Friday, February 11, 2011

India’s Solar Power Market Is El Fuego


While Europe and the United States have attracted major investments in solar energy in recent years, a growing number of solar outfits – big and small – are placing their biggest bets on significant and sustained growth in India’s solar energy market.
The prodigious amounts of electricity needed to power India’s emerging economy – which is grappling with supply shortfalls in electricity – combined with concerns about curbing carbon emissions has resulted in a patchwork of government policies and programs across India promoting investment in solar energy. These include a national REC market, feed-in-tariffs, tax incentives and so on and so forth.
With over 15 percent of the world’s population, India’s demand for electricity is already significant. India is already Asia’s third largest energy consumer, and primary electricity consumption is expected to rise at 6.4% annually from 2005 to 2020. Solar power capacity is projected to grow by 27% annually in coming years, according to the U.S. Energy Information Administration.
U.S.-based companies like Astonfield Renewable Resources Limited and Sun Edison have bet heavily on strong growth in India’s solar energy sector. Astonfield, which plans to invest $2 billion in the green energysector in India over a period of five years, is building a 250 MW solar photovoltaic power plant in the Indian state of Andhra Pradesh. These bets have also taken the form of ambitious joint ventures and technology partnerships with local firms and organizations.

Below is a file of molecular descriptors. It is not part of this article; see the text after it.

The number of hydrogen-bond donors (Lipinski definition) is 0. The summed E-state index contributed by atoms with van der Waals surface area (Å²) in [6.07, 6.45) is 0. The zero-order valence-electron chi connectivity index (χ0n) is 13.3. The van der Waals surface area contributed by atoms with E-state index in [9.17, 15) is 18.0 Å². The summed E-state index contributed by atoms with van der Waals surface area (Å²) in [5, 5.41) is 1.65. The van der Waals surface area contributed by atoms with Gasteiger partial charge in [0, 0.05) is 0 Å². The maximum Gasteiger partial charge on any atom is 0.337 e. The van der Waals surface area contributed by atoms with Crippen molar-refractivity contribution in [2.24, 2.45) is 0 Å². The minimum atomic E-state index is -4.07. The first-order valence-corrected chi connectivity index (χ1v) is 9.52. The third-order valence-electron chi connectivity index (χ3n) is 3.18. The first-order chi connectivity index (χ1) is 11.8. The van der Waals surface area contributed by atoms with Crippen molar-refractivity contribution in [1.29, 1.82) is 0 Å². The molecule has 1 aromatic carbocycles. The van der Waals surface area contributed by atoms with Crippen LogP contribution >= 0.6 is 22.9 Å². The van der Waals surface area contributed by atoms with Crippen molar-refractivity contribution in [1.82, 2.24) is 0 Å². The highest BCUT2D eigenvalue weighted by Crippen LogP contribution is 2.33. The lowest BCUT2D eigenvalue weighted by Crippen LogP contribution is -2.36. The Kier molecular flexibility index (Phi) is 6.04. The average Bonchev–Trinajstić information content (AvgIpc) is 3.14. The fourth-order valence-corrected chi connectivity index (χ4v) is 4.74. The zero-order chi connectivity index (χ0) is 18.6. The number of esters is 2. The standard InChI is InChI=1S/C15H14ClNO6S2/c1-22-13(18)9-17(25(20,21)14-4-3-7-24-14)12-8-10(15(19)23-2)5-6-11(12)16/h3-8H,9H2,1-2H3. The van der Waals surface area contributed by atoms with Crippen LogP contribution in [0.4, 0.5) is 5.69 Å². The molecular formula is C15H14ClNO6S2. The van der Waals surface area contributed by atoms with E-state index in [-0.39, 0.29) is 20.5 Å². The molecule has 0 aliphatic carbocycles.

For example, U.S.-based SunPower Corporation and Enterprise Business Solutions (EBS) have established a joint venture to build a $110 million manufacturing facility. SunPower and EBS also plan to construct a chain of solar power plants, including rooftop solar projects on government buildings, across the State of Punjab to generate nearly 1,000 MW of power over the next two years.
Human Development Index and Electricity Consumption
Roughly 400 million Indians remain without access to power. If India is to meet its projected GDP growth rate of 10%, with an average growth of 8% over the next 15 years, the country’s energy consumption must expand. The country faces a deficit of 11% in overall demand, and anywhere from 12-17% when demand peaks. Coal comprises over 71% of that generation, a share that is expected to decrease to 51% by 2035.
Source: India’s Solar Power Market Is El Fuego - William Pentland - Clean Beta - Forbes

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